Russia’s 21st-century grand strategy of becoming the supreme “balancing” force in Afro-Eurasia is one major step closer to fruition after Foreign Minister Lavrov offered to host peace talks between India and Pakistan, proving that Russia’s refusal to take sides between its decades-long and newfound partners is part and parcel of President Putin’s pragmatic approach to regional affairs.
Russian Foreign Minister Lavrov sent shockwaves through South Asia on Thursday by announcing his country’s intent to host peace talks between India and Pakistan if they wish for it to do so, thereby heralding Russia’s return to the region and putting it one major step closer towards fulfilling its 21st-century grand strategy of becoming the supreme “balancing” force in Afro-Eurasia. This brief article will mostly serve as a collection of the author’s relevant pieces about the larger concepts that will be concisely touched upon on a point-by-point basis and should therefore be seen as a resource to rely on for better understanding Russia’s envisaged role in the Eastern Hemisphere.
For starters, many readers need to dispel the Alt-Media dogmas that they’ve been indoctrinated with:
Russia isn’t a partisan player for anyone, let alone its traditional partners, but a “balancer” between all:
This is most evident by what it’s trying to do in compelling Iran’s “phased withdrawal” from Syria:
As “politically incorrect” as it is to acknowledge, President Putin is partnering with “Israel” to this end:
From the hemispheric crossroads of West Asia, Russia is expanding its “balancing” policy to the Balkans:
It’s also set its sights on replicating this approach all over Africa, too:
Although it hasn’t achieved anything so far, Russia also toyed with this idea in South America as well:
Outside of the Mideast, Russia has been most successful exporting this model to Afghanistan:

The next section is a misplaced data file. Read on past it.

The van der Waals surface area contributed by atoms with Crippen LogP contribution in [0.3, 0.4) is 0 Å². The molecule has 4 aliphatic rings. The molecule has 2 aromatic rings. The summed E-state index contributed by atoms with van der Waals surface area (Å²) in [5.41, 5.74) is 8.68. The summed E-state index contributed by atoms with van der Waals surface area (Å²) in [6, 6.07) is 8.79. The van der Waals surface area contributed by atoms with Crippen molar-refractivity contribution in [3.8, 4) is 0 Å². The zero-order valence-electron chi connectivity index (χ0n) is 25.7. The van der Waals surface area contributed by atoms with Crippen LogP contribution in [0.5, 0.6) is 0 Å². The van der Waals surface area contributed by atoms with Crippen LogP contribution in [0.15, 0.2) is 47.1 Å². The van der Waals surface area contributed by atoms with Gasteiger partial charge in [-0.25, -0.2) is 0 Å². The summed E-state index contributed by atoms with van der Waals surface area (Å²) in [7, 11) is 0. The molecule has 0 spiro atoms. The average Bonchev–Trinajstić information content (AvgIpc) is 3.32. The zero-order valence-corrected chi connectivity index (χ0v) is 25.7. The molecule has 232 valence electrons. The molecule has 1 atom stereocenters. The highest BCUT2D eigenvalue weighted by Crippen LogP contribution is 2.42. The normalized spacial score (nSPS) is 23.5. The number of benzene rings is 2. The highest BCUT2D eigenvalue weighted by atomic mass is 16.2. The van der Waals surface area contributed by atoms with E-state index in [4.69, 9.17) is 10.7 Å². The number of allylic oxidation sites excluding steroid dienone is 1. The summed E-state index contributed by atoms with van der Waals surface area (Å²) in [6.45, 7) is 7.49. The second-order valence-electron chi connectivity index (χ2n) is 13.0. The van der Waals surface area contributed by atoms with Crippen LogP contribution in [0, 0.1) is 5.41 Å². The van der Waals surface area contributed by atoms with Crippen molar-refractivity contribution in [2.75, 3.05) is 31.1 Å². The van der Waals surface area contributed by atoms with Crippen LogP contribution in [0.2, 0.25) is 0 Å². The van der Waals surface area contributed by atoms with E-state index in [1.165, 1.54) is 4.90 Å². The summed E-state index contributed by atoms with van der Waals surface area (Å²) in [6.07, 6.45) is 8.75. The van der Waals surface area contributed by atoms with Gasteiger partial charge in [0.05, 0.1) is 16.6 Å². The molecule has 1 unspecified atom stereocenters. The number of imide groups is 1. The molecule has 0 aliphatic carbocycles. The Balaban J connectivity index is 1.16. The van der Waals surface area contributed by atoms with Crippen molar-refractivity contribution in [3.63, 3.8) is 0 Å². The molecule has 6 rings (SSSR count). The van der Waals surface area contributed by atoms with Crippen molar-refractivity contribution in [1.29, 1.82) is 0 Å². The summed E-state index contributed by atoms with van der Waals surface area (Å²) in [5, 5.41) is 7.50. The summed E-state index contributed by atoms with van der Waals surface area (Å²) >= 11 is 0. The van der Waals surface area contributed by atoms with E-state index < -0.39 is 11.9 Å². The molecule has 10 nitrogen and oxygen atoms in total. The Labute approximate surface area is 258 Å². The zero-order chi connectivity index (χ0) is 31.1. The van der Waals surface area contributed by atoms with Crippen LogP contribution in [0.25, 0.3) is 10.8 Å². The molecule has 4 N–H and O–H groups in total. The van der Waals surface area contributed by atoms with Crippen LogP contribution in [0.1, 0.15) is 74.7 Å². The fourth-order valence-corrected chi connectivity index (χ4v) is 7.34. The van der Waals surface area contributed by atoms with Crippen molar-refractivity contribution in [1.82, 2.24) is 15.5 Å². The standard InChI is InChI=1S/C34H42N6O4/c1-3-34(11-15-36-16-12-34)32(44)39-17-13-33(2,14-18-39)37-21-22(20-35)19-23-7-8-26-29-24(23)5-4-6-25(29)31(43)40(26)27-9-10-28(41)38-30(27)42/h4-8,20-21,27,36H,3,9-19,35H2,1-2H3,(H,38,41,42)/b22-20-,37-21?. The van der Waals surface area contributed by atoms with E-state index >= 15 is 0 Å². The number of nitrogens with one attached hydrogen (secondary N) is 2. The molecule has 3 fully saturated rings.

This has in turn presented it with the opportunity to “balance” between India and Pakistan.
Firstly, Russia’s LEMOA-like logistics/base deal with India enables it to clinch similar deals with others:
Pakistan, the global pivot state, is the most obvious candidate for Russia’s second South Asian LEMOA:
After all, Russia and Pakistan are already in a rapidly expanding strategic partnership with one another:
Russia envisions building a railway to the global pivot state so that it can finally reach the Arabian Sea:
That isn’t just for simple matters of prestige, but to expand Russia’s $10 billion presence in the region:
The planned Iran-Pakistan-India Pipeline is a key component of Russia’s Afro-Asian Ocean strategy:
All told, it’s nothing short of a game-changing geopolitical development that Russia would offer to host peace talks between India and Pakistan because it proves just how wildly successful President Putin’s “balancing” strategy has been thus far, considering how confident Moscow is that it can constructively apply this model to the two nuclear-armed Great Powers in South Asia. Russia has truly returned to the region and is poised to play an even larger role in it over the coming years, which will enable Moscow to more assertively counter the US’ plans to destabilize South Asia and therefore ensure the success of the emerging Multipolar World Order.
By Andrew Korybko
Source: Eurasia Future